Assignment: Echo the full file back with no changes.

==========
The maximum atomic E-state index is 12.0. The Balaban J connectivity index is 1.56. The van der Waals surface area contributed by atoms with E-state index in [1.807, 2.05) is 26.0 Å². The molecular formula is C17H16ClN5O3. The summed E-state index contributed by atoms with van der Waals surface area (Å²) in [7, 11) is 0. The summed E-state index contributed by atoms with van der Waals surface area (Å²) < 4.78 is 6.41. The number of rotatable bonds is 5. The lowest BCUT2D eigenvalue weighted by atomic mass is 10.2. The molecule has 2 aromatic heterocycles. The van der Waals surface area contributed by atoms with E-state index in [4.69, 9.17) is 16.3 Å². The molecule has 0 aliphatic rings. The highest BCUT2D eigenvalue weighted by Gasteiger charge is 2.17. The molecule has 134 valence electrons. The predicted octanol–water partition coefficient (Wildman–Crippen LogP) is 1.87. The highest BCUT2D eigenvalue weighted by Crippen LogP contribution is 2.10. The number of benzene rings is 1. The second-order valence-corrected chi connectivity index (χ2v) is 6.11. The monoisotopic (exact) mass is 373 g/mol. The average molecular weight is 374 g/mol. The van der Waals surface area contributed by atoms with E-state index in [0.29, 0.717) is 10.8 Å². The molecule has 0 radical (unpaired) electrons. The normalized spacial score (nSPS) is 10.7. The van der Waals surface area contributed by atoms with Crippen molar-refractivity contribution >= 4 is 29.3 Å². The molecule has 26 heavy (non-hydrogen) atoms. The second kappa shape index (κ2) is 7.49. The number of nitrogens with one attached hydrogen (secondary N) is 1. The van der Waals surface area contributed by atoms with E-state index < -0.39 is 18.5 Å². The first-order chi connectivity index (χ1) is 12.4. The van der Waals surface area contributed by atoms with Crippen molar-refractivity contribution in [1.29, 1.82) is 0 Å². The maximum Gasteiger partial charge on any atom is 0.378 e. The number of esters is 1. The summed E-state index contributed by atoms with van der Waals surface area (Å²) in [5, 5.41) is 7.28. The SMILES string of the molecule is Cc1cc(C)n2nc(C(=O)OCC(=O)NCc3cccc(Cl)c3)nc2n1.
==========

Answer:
The maximum atomic E-state index is 12.0. The Balaban J connectivity index is 1.56. The van der Waals surface area contributed by atoms with E-state index in [1.807, 2.05) is 26.0 Å². The molecular formula is C17H16ClN5O3. The summed E-state index contributed by atoms with van der Waals surface area (Å²) in [7, 11) is 0. The summed E-state index contributed by atoms with van der Waals surface area (Å²) < 4.78 is 6.41. The number of rotatable bonds is 5. The lowest BCUT2D eigenvalue weighted by atomic mass is 10.2. The molecule has 2 aromatic heterocycles. The van der Waals surface area contributed by atoms with E-state index in [4.69, 9.17) is 16.3 Å². The molecule has 0 aliphatic rings. The highest BCUT2D eigenvalue weighted by Gasteiger charge is 2.17. The molecule has 134 valence electrons. The predicted octanol–water partition coefficient (Wildman–Crippen LogP) is 1.87. The highest BCUT2D eigenvalue weighted by Crippen LogP contribution is 2.10. The number of benzene rings is 1. The second-order valence-corrected chi connectivity index (χ2v) is 6.11. The monoisotopic (exact) mass is 373 g/mol. The average molecular weight is 374 g/mol. The van der Waals surface area contributed by atoms with E-state index in [0.29, 0.717) is 10.8 Å². The molecule has 0 radical (unpaired) electrons. The normalized spacial score (nSPS) is 10.7. The van der Waals surface area contributed by atoms with Crippen molar-refractivity contribution >= 4 is 29.3 Å². The molecule has 26 heavy (non-hydrogen) atoms. The second kappa shape index (κ2) is 7.49. The number of nitrogens with one attached hydrogen (secondary N) is 1. The van der Waals surface area contributed by atoms with E-state index < -0.39 is 18.5 Å². The first-order chi connectivity index (χ1) is 12.4. The van der Waals surface area contributed by atoms with Crippen molar-refractivity contribution in [1.29, 1.82) is 0 Å². The maximum Gasteiger partial charge on any atom is 0.378 e. The number of esters is 1. The summed E-state index contributed by atoms with van der Waals surface area (Å²) in [5, 5.41) is 7.28. The SMILES string of the molecule is Cc1cc(C)n2nc(C(=O)OCC(=O)NCc3cccc(Cl)c3)nc2n1.